So, all in all I give these a 10/10 as a reviewer who got them for free. I don’t see myself cycling enough to wear them out and need to buy a new pair, but if that does happen I would buy them with my own money. I always feel weird giving a review of kit I get for free since, duh, it was free so if it works I like it. Bike kit can get expensive and like I said above most people don’t need specialised kit like bib shorts, but if you are a woman and do, try these!

Me, with inevitable sausage-leg eating a cheeseburger post-Ride London 46. Best kit photo ever?

Me, with inevitable sausage-leg and helmet hair eating a cheeseburger post-Ride London 46. Best kit photo ever?

Henley Swim: Club to Pub

I started to write this blog yesterday but the words were not coming out as fast as the leftover Thames water in my belly from Saturday. Yes, I was finally initiated to the dreaded Thames Tummy and while it wasn’t a pretty 24 hours, I still think the Henley Swim Club to Pub was a great event!


I signed us up for this race last year as a Christmas present and it resulted in Alex getting swim cap #2! No pressure then. Being a swim to the pub we knew it was one of the more relaxed Henley Swim events and looked forward floating to the pub.


We took an early train out to Henley and explored town a bit before registering and setting up on the bank of the rowing club at the start. We found Claire who had cycled from London and debated the pros and cons of wearing a wetsuit for the swim. Pros – speed and floaty-ness Con – putting a wetsuit on in a 35* tent. I decided to brave the wetsuit and worked with my sweat to get into it, while Claire went for the skins option.



After a quick safety briefing the men set off up stream for 400m before turning around some buoys and an island and joining the downstream pull back to the pub. After watching the men go off (and Claire sneaking in the last half of her sandwich!) we realised the flip flop bucket had been packed up without ours. Luckily the event director saw our confusion and tossed our flip flops into the back of the leaving van – he saved our toes at the finish thank you!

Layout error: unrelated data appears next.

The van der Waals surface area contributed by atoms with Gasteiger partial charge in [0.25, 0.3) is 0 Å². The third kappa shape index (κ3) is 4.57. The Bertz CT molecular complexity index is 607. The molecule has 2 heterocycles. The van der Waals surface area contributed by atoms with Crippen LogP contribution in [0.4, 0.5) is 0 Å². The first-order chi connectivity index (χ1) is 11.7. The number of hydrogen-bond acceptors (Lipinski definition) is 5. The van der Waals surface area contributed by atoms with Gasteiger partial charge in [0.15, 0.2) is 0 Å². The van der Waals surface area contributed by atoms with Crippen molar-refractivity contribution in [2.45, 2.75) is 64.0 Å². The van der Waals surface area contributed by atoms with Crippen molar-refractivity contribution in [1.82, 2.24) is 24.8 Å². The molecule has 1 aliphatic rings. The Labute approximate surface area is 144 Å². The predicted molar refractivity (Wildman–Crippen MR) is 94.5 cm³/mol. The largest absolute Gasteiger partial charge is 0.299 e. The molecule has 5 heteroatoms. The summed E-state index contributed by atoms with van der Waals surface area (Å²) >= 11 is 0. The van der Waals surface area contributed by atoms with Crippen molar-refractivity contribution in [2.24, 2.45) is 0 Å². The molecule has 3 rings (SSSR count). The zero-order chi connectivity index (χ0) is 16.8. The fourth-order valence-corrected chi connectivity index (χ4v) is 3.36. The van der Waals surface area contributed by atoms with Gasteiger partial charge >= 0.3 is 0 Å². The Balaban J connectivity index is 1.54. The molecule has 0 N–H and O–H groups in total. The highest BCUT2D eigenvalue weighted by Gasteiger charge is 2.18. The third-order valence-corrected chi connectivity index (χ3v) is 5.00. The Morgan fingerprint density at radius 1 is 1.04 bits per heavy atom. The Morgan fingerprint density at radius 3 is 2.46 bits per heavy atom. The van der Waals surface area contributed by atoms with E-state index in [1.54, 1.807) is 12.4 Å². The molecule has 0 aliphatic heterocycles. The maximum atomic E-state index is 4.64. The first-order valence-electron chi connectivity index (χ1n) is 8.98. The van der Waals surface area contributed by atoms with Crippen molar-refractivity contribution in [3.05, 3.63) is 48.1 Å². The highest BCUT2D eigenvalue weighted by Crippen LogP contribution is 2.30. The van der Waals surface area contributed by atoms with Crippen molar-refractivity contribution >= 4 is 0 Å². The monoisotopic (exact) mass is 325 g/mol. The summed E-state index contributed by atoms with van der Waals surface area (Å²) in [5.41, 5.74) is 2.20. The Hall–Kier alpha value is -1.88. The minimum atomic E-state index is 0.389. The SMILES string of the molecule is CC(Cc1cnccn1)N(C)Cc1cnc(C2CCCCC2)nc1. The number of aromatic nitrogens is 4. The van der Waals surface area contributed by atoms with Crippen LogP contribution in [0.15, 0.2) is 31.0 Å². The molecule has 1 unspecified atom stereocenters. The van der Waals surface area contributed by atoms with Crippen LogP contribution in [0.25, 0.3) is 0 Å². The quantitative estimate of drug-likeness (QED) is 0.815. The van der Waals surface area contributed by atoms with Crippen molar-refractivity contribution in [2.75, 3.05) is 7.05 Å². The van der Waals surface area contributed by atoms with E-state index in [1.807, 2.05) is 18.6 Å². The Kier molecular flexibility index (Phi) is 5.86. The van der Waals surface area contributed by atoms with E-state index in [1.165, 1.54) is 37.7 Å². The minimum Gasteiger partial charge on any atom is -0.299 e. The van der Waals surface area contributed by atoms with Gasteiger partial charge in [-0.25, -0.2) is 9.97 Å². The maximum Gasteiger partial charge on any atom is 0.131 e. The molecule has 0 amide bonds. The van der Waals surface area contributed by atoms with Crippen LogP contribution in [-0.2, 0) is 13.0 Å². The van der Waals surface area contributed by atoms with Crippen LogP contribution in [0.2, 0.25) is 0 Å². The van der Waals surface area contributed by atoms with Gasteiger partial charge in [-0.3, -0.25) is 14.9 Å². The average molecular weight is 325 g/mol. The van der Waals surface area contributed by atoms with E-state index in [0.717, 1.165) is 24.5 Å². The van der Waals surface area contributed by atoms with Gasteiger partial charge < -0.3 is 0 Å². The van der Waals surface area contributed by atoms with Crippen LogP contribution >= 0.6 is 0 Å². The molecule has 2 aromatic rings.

As we got in for our Women’s Open Start wave we started to float back with the flow of the river, which was disconcerting especially when the start was delayed so a row boat on what could only be an urgent sundowners mission absolutely needed to get past the hundred or so of us.  Once we started I felt pretty good but was clearly putting a lot of effort into swimming, knowing my sustainable pace wasn’t quite that high I tried to slow down a bit but the up flow was strong enough to make me swim harder than usual.

Used with permission © 2016 AWOL Adventure Ltd.

Used with permission © 2016 AWOL Adventure Ltd.

I’m not going to lie, I was exhausted by the time I go to the buoys. The only thing that kept me going was knowing the rest was downstream. I love downstream swimming. You feel like you are FLYYYYING with every stroke. Trying to keep my breathing in check and steady I started counting to one hundred strokes while taking some time each stroke to peak at the people on their boats watching us swim by.

Used with permission © 2016 AWOL Adventure Ltd.

Used with permission © 2016 AWOL Adventure Ltd.

With some nice open water as I approached the pub finish line, swam under the gantry, and walked up the stairs to be given my medal and a bottle of bespoke beer before I could even unzip my wetsuit. After a quick squirt of sanitizer on the hands I found Alex and we made our way over to the river taxi to get back to the start where our bags were waiting.


You could hang out at the pub in your wetsuit as long as you wanted and/or walk back to the club but for £2.50 we appreciated the quick lift.